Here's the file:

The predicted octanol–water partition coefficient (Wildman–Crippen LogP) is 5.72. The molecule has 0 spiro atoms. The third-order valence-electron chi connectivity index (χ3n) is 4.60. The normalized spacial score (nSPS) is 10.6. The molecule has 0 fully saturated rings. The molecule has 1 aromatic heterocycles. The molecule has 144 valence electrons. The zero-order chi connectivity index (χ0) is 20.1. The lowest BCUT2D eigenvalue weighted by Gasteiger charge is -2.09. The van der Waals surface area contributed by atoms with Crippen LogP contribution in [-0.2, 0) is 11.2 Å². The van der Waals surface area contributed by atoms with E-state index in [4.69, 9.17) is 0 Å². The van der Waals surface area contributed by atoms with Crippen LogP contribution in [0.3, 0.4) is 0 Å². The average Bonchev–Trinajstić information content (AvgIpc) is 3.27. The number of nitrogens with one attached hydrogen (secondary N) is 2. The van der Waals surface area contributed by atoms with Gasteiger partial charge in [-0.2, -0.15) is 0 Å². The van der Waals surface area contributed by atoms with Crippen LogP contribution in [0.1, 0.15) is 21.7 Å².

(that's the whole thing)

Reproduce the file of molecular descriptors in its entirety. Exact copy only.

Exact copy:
The predicted octanol–water partition coefficient (Wildman–Crippen LogP) is 5.72. The molecule has 0 spiro atoms. The third-order valence-electron chi connectivity index (χ3n) is 4.60. The normalized spacial score (nSPS) is 10.6. The molecule has 0 fully saturated rings. The molecule has 1 aromatic heterocycles. The molecule has 144 valence electrons. The zero-order chi connectivity index (χ0) is 20.1. The lowest BCUT2D eigenvalue weighted by Gasteiger charge is -2.09. The van der Waals surface area contributed by atoms with Crippen LogP contribution in [-0.2, 0) is 11.2 Å². The van der Waals surface area contributed by atoms with E-state index in [4.69, 9.17) is 0 Å². The van der Waals surface area contributed by atoms with Crippen LogP contribution in [0.3, 0.4) is 0 Å². The average Bonchev–Trinajstić information content (AvgIpc) is 3.27. The number of nitrogens with one attached hydrogen (secondary N) is 2. The van der Waals surface area contributed by atoms with Gasteiger partial charge in [-0.2, -0.15) is 0 Å². The van der Waals surface area contributed by atoms with Crippen LogP contribution in [0.1, 0.15) is 21.7 Å².